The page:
‘Rebellious Flower’ – Osho’s Unhurried Rustic, Sensitive Childhood

Letter from New Delhi —

‘Osho’ and ‘Rajneesh’ these two names instantly project images of laughing, singing and dancing young men and women in orange of maroon robes. Such is the mystique of this enlightened master.

But have you ever wondered how Osho reached this status to attract millions from all over the world? What was the start of this journey during his early childhood until the age of 21 when he became enlightened? A new movie, Rebellious Flower, presents this flowering.

Slow down. Press the ‘pause’ button of your non-stop mind when you start watching Rebellious Flower portraying the early years of the mystic master, Osho. Here is the unhurried, rustic and realistic depiction of the small village in Madhya Pradesh where he was born and grew up with his grandmother in a nearby village. No sets needed to be put up as the movie has been shot on real locations that are still almost the same as 60 years ago. The outdoor scenes send you to the clean and crisp air and vast horizons.

How did Osho become the master of masters? Here is the answer based on his early life as an inquisitive and fearless child, a voracious reader and a seeker. As a chubby prodigy, Prince Shah, plays the part charmingly; then Shashank Singh takes over as a teenager. The resemblance to young Osho is incredible, especially the enigmatic eyes.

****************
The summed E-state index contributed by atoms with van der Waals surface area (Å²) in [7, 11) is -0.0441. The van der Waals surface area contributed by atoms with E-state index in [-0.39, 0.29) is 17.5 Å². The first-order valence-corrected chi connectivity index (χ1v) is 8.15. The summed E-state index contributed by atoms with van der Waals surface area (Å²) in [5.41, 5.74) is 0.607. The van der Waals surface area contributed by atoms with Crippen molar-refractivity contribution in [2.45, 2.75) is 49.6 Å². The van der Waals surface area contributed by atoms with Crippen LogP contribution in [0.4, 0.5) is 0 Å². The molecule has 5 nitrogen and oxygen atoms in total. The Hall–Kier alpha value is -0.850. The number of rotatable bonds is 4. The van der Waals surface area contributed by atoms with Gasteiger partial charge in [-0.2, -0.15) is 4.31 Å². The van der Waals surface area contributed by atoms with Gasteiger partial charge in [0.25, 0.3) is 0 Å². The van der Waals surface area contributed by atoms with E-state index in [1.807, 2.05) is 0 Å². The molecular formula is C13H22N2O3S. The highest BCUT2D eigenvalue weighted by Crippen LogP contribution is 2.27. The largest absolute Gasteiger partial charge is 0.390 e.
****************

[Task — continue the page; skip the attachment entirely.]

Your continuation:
His grandmother, played by Kirti Adarkar had a crucial role in his formative years by encouraging his prickly questions and supporting his quest. He was greatly influenced by three mystics, all of them played faultlessly by Mantra.

The real challenge is to show how and when Osho gets enlightened on 21 March 1953. Very sensitively crafted, these scenes stay clear from showing a new glow around him with thundering music. Instead, it is very silent and plays with light. No histrionics here.

Director Ashok Hooda has shown soft restraint while producer Swami Jagdish Bharti has made a sincere offering at the feet of his master.

Overall, this is a meditative movie that sincerely presents the childhood of an enlightened master. If you are looking for action, scandal and sensation, it is not for you. But if you want to break away from the mad, mad world for two hours and become meditative, watch it when it is released worldwide on Netflix in a few weeks’ time.

Kul Bhushan worked as a newspaper Editor in Nairobi for over three decades and now lives in New Delhi



* Published in print edition on 22 January 2016

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